A relationship with a sibling is hard to understand for someone without the actual experience. And it gets even stranger for the older sibling. This is because it’s a complex relationship, based around a series of events and feelings that are extremely dynamic and vary wildly with time.
It’s a complex mix of feeling protective, annoyed, occasionally jealous, and even proud at points. It varies from family to family, but the complexity is always there. And according to a team of researchers from Michigan, children’s obesity risk is decreased by younger siblings. So let’s see how that’s possible.
According to the study, children who didn’t have a younger sibling born by the time they started first grade had more or less triple the odds of developing obesity compared to children who had a new member join their family by the time they were four or six.
The study was very limited and not that well performed, either, but it did show some interesting results – albeit without any explanations regarding why the premise might hold up. It doesn’t prove that being an only child increases the chances for obesity, and neither does it say how a younger child might help the younger keep a healthier weight.
Of course, the researchers had a few theories regarding why that might be the case, but that’s all they are – theories. Some of these include parents making lifestyle changes before the second child is born, the first sibling getting more exercise by playing with the younger one or switched up meal times.
For the study performed by teams from the University of Michigan and C.S. Mott Children’s Hospital in Ann Arbor and led by pediatrics and public health researchers Dr. Julie Lumeng, the scientists looked at the data of a total of 697 American children, from birth until they turned six years old.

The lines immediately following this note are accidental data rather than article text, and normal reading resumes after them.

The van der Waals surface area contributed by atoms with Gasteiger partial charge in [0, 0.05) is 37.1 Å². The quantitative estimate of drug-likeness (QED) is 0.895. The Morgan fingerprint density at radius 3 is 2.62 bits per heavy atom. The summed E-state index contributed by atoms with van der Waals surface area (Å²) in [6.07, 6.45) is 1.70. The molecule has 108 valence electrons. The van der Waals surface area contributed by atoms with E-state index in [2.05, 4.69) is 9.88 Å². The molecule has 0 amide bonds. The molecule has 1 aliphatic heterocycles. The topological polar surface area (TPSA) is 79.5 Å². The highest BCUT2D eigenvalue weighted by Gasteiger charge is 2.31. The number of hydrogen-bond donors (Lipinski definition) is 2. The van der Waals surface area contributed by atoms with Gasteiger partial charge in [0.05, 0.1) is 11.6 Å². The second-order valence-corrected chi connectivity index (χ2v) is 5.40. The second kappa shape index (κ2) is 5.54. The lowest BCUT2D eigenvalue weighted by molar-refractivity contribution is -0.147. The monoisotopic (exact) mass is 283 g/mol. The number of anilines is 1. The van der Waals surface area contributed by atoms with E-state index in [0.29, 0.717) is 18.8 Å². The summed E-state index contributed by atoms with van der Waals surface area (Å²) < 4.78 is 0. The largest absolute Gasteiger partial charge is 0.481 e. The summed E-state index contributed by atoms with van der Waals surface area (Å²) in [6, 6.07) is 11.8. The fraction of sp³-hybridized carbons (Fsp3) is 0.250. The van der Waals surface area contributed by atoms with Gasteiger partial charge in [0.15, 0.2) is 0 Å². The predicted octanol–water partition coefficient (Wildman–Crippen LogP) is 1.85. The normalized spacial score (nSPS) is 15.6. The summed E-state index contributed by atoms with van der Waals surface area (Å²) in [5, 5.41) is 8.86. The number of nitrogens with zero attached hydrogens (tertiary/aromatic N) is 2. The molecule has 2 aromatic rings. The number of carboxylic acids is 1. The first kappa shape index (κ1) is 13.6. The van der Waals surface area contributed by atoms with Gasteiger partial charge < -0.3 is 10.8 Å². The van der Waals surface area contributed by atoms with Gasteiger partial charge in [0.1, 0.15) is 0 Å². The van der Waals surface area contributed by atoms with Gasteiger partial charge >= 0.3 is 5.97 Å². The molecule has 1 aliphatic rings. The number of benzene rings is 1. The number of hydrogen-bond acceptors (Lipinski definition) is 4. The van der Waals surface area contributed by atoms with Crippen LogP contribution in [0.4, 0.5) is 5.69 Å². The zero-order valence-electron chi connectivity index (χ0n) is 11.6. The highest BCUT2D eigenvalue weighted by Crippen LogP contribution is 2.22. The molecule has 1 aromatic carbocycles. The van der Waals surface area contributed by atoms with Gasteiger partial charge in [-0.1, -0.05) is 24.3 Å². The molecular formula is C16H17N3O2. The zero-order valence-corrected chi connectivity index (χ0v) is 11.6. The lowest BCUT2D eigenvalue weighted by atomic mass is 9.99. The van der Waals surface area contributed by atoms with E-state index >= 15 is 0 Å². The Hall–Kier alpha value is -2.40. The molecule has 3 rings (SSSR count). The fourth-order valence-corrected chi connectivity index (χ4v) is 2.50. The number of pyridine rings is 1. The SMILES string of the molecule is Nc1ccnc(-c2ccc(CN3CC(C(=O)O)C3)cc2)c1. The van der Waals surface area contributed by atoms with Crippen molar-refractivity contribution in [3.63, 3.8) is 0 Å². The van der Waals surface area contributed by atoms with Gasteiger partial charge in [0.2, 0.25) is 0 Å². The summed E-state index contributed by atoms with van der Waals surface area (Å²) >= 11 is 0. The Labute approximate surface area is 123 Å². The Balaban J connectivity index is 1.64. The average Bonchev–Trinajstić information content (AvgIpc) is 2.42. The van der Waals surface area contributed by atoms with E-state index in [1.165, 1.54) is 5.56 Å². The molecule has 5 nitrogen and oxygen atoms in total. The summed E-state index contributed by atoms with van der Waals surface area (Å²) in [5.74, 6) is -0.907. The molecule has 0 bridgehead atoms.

According to the study, by the time they turned six, those children without a younger sibling had almost triple the chance of being overweight or obese according to the body mass index (BMI). And this is pretty much the only thing the study determined, leaving the impression that it was just performed for the sake of performing a study.
There are multiple limitations to the research, each more incriminating for the study than the other. First of all, being a meta-analysis, no environmental information that could have easily influenced their weight was known about the subjects, severely limiting the study’s accuracy.
Second of all, the body mass index was repeatedly proven to be inaccurate, even though that doesn’t really matter in regards to why the children turned out overweight. According to Dr. Sandra Hassink, medical director with the American Academy of Pediatrics Institute for a Healthy Childhood Weight,
This is a very interesting study that makes an observation but there is not enough information yet to understand why children without siblings would be heavier.
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